Over the last few months I have been writing a lot of Terraform code. One of the main issues that I’ve been dealing with is how to break apart modules. For example, I wrote a module for deploying an Application Load Balancer. In addition to creating an ALB, I also create listeners, listener rules, DNS entries, security groups, and certificates. It seemed easy enough when I started out, but as I progress, and requirements changed, I started running into issues. What happens when I need to add a non-standard port listener (something like 8443 instead of just 80 or 443)? What about needing a listener rule that used a different, non-AWS generated certificate?

As these changes were introduced, the code became more convoluted, with a lot of conditionals and local variables. I did not even have a good way to create new listeners without just adding more code for each specific listener type, which just feels dirty. I could break each of them up into seperate, individual modules, but they still feel like they went together. I didn’t want to manage four or five individual modules and the repositories that go with them, especially since they all depend on each other. That’s why I was excited to find out about sub-modules.

While I was doing some research aroound various testing strategies in the Terraform Registry I started noticing something called sub-modules while browsing various repositories. Digging in more deeply, I found that you could now add a single module to the registry that has multiple sub-modules and then call them directly from Terraform. As I started to dig deeper, I found that some allowed the parent module to do some piece of work while others only had individual sub-modules.

With that as a starting place, I decided to rewrite my ALB module to follow this new pattern. I broke my module up into five sub-modules:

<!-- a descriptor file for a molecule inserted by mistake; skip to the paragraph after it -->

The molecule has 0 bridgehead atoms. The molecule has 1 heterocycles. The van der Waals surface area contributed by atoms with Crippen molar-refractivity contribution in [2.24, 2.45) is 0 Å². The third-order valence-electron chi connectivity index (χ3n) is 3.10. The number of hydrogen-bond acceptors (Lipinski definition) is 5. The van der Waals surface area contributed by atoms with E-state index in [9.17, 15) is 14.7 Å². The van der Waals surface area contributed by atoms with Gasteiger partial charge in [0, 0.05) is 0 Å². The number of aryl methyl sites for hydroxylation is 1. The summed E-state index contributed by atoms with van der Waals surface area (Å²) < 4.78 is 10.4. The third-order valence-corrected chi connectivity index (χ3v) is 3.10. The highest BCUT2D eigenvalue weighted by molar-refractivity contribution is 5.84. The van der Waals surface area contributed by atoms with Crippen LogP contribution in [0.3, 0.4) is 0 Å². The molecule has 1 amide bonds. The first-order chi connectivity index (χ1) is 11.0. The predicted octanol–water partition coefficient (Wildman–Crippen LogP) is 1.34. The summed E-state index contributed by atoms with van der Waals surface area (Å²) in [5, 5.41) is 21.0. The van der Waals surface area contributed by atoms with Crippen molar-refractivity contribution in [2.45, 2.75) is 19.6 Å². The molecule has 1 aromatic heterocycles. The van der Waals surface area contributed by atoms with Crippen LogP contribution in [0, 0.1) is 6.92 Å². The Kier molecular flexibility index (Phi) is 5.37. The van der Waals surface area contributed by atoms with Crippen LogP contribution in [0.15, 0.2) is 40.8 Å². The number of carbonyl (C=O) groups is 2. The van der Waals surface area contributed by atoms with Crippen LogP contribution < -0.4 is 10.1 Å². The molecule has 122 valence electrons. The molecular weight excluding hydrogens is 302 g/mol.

├── modules
│   ├── alb-certificate
│   │   ├── main.tf
│   │   ├── outputs.tf
│   │   ├── variables.tf
│   │   ├── versions.tf
│   │   └── README.md
│   ├── alb-dns
│   │   ├── main.tf
│   │   ├── outputs.tf
│   │   ├── variables.tf
│   │   ├── versions.tf
│   │   └── README.md
│   ├── alb-listener-rule
│   │   ├── main.tf
│   │   ├── outputs.tf
│   │   ├── variables.tf
│   │   ├── versions.tf
│   │   └── README.md
│   ├── alb-listener
│   │   ├── main.tf
│   │   ├── outputs.tf
│   │   ├── variables.tf
│   │   ├── versions.tf
│   │   └── README.md
│   └── alb
│       ├── main.tf
│       ├── outputs.tf
│       ├── variables.tf
│       ├── versions.tf
│       └── README.md
├── .gitignore
├── .pre-commit-config.yaml
├── LICENSE 
└── README.md

This allowed me to break the code up into smaller chuncks while keeping it all together. I can call the individual submodules as need like this:


module "https-listener" {
  source            = "AustinCloudGuru/alb/aws//modules/alb-listener"
  version           = "1.0.2"
  load_balancer_arn = module.alb.alb_arn
  security_group_id = module.alb.security_group_id
  cidr_blocks       = ["0.0.0.0/0"]
  port              = "443"
  protocol          = "HTTPS"
  ssl_policy        = "ELBSecurityPolicy-2016-08"
  certificate_arn   = module.default-certificate.arn
}

I’m really excited about the opportunities that this pattern gives me. I don’t like having a lot of different but interdependent modules and this solves that problem for me. I’m really looking forward to revisiting some of my other modules.